There is something about being at the grocery store that triggers complete strangers to come up and ask awkward questions or make rude comments. If you’re in any foster parent group, it won’t take long before the stories start popping up. Moms will be stopped in the middle of the cereal aisle when a stranger notices you have kids close in age, of different races, or just a lot of them. All of a sudden, these moms are fielding questions like, “Where did your kids come from? How much did they cost? What did their real mom do? Is that a crack baby? Are you going to keep them?” I shouldn’t have to say this, but please don’t ask those questions, let alone ask them in front of the child.
You’ll hear about the comments and death stares parents get at the check out when using WIC (which all foster children under 5 automatically qualify for). A lot of the time you’ll get annoyed or judgmental looks and the people behind you will switch lanes. I even had someone snap a couple pictures of me making a WIC purchase before, and many parents have been the recipient of nasty comments.
Here’s a story from a foster mom (taken from adoption.com) about her experience using WIC for her four foster children:
” One time I was at the store with 4 kids, 3 were 2yr and under, all kids are different colors (So you can imagine what people already think of me). Two of them were on formula and of course one was a special formula, so two different kinds of formula. So here I am two buggies, one full with kids in it and another with a kid, WIC stuff and some other stuff like clothes and toys (I go to target, the only thing near us that you can buy all at one time). I had 6 different WIC checks. The ladies behind me kept giving me dirty looks. One comment to the other loudly so other can hear, ‘If she kept her legs closed, we would not have to be paying for HER food’ meaning with their taxes.
If she kept her legs closed, we would not have to be paying for HER food
Of course now other people are staring at me and giving me looks. I got so mad. Right before I left (so I had time to think) I looked at the lady and told her, ‘No if I would have kept my DOOR closed these foster kids would be in the street. YOU might help feed these kids, most likely you contributed a dime for this food right now, but I open my home, give them love, spend hundreds on clothes and toys and other food for them. What good deed do you do beside the dime you contributed with your taxes for food for these kids?’ They looked stunned when I walked away. The thing is I was loud too so I kind of embarrassed them, and I noticed other people were now giving them dirty looks instead of me.”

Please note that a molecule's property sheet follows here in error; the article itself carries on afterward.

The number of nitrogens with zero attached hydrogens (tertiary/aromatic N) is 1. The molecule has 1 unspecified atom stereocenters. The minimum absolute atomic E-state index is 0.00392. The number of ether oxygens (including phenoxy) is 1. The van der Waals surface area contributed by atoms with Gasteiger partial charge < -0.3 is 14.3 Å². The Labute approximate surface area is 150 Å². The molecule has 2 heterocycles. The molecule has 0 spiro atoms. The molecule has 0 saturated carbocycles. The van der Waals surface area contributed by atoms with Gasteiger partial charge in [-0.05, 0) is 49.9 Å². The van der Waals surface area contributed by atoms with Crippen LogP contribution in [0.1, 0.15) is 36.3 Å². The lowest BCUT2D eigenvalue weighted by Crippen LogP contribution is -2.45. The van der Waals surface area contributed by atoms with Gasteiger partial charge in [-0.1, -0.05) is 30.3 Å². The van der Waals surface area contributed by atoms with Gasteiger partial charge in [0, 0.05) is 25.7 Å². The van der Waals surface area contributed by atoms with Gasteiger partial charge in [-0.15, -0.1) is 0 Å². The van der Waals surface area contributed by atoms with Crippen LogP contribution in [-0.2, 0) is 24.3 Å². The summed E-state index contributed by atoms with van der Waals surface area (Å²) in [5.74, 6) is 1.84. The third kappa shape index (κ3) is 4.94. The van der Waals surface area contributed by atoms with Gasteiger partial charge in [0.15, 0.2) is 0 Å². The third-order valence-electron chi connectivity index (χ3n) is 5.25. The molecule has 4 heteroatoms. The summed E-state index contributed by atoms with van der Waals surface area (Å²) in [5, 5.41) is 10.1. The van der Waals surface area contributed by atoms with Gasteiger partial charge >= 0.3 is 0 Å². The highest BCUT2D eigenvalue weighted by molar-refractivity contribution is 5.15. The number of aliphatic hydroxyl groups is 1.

This kind of thing happens more often than you’d think, so it’s heartwarming when you come across a story of a random act of kindness. Below is a story taken anonymously from a support group I’m a part of that will restore your faith in humanity:
“I’ve never had this happen to me before, but I was at the grocery store today with my 3 year old foster son and an older woman behind us was staring at him and oohing and aahing over how cute he is. She told me that he was precious and I answered, ‘I know. Isn’t he?’ Then I said, ‘I can say that without bias because he’s my F-O-S-T-E-R son.’ Her eyes filled up and we talked for a few minutes and she asked if I needed anything and I said, ‘No, but thank-you. God takes care of us and we have all that we need.’ THEN she told me that she wanted to pay for my groceries and that she can’t foster because of her age, but she can help. SO SHE INSISTED on paying for my whole order. I stood there like a blubbering fool trying not to cry. JUST had to share. So encouraging on the hard days. I was there getting the stuff for chicken soup because my daughter had been throwing up all night with the flu.”
Along with that, another news story graced CBS last week when a cashier paid for another foster mom’s groceries. You can check out that story here.
I’ll close this with a simple call to action: don’t be a jerk to strangers at the grocery store.